My feeling is that it's pretty sketchy. I couldn't find any brand or product information, even from generally reputable places like pharmacy1010. Part of the reason Cerebrolysin is a good bet is that it has a big pharma company doing the extraction, with hundreds of studies conducted to establish its safety and efficacy. This isn't the kind of product that I would want just anyone to be manufacturing. As trevyn mentioned in the main thread, there are no known transferable prions from pigs, but this isn't the case with cows. Even assuming there's a way to lessen this kind of risk, it would involve precise and well-studied methodology, and probably complicated technique. The extremely low price doesn't necessarily imply that's going on.

I'll keep my eye out for any more info!

#36 chrono

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Posted 16 July 2010 - 01:18 AM

Found a really good paper which is the first definitive research I've seen into the peptide composition of Cerebrolysin. The main thrust of the paper is examining the effect CRB has on FGF-2, which in elevated levels (as in AD) prevents effective progenitor differentiation into neurons.

I'll focus first on the composition information, then move on to the very interesting experiments involving neural differentiation.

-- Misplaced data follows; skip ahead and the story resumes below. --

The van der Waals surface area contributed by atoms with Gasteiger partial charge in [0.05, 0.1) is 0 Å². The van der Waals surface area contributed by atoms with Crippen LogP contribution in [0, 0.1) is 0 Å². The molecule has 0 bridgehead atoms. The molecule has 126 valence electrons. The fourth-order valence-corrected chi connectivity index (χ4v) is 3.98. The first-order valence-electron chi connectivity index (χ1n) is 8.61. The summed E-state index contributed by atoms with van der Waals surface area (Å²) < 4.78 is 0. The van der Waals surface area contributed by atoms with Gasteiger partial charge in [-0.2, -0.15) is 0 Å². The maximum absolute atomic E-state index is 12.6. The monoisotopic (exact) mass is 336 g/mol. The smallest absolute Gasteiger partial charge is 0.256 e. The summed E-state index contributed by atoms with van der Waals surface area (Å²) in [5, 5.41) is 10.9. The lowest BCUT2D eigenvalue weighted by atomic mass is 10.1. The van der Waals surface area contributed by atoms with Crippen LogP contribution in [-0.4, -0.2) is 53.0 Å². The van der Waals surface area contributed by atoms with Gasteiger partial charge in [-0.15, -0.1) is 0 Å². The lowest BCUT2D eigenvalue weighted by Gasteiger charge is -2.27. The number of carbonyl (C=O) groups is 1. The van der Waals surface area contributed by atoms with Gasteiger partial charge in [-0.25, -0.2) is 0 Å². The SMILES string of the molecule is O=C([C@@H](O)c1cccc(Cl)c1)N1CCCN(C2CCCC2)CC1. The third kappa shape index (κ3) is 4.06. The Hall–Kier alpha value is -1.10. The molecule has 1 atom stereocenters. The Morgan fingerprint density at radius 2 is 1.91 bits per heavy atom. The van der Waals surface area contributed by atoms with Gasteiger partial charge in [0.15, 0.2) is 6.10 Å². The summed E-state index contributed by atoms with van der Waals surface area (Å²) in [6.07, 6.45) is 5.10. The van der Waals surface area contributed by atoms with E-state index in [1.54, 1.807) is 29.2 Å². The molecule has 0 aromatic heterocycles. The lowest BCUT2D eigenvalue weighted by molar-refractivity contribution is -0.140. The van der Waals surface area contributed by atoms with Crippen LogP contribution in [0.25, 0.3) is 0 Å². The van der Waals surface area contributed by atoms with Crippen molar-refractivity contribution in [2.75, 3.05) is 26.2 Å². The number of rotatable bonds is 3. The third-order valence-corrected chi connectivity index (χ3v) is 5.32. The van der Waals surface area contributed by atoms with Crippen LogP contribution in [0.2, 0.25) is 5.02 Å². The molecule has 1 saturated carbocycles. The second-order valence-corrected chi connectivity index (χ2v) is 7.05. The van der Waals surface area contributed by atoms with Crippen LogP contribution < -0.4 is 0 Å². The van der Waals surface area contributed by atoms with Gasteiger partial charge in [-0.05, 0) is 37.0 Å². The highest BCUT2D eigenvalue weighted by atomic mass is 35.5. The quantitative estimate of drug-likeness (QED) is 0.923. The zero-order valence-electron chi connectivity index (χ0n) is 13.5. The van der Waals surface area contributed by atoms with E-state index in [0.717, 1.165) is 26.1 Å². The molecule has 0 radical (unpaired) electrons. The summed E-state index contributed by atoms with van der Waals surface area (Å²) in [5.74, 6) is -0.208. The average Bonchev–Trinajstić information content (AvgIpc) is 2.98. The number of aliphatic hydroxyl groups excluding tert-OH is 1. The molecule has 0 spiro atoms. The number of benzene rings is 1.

Trophic factors counteract elevated FGF-2-induced inhibition of adult neurogenesis. [free full PDF]
Chen H, Tung YC, Li B, Iqbal K, Grundke-Iqbal I.
New York State Institute for Basic Research in Developmental Disabilities

The dentate gyrus of adult mammalian brain contains neural progenitor cells with self-renewal and multi-lineage potential. The lineage and maturation of the neural progenitors are determined by the composition and levels of the trophic factors in their microenvironment. In Alzheimer disease (AD) brain, especially the hippocampus, the level of basic fibroblast growth factor (FGF-2) is markedly elevated. Here we show that elevated FGF-2 enhances the division and nestin levels of cultured adult rat hippocampal progenitors but impairs neuronal lineage determination and maturation of these cells in culture. The trophic factors ciliary neurotrophic factor (CNTF), glial-derived neurotrophic factor (GDNF), and insulin-like growth factors-1 and -2 (IGF-1, IGF-2) as well as an Alzheimer peptidergic drug, Cerebrolysin(®) (CL), in which we found these neurotrophic activities, counteract the effect of FGF-2 in inducing neuronal lineage (early neurogenesis). Whereas CNTF is the most active of the neurotrophic factors studied in promoting neurogenesis, CL, probably because of a combined effect of these factors, induces similar changes but without inhibiting cell proliferation. These findings suggest that CNTF, GDNF, IGF-1, and IGF-2 are promising therapeutic targets for AD and other diseases in which neurogenesis is probably inhibited.

PMID: 16859812 [PubMed - indexed for MEDLINE]

3.3. CL contains CNTF, GDNF, IGF-2 and IGF-1 activities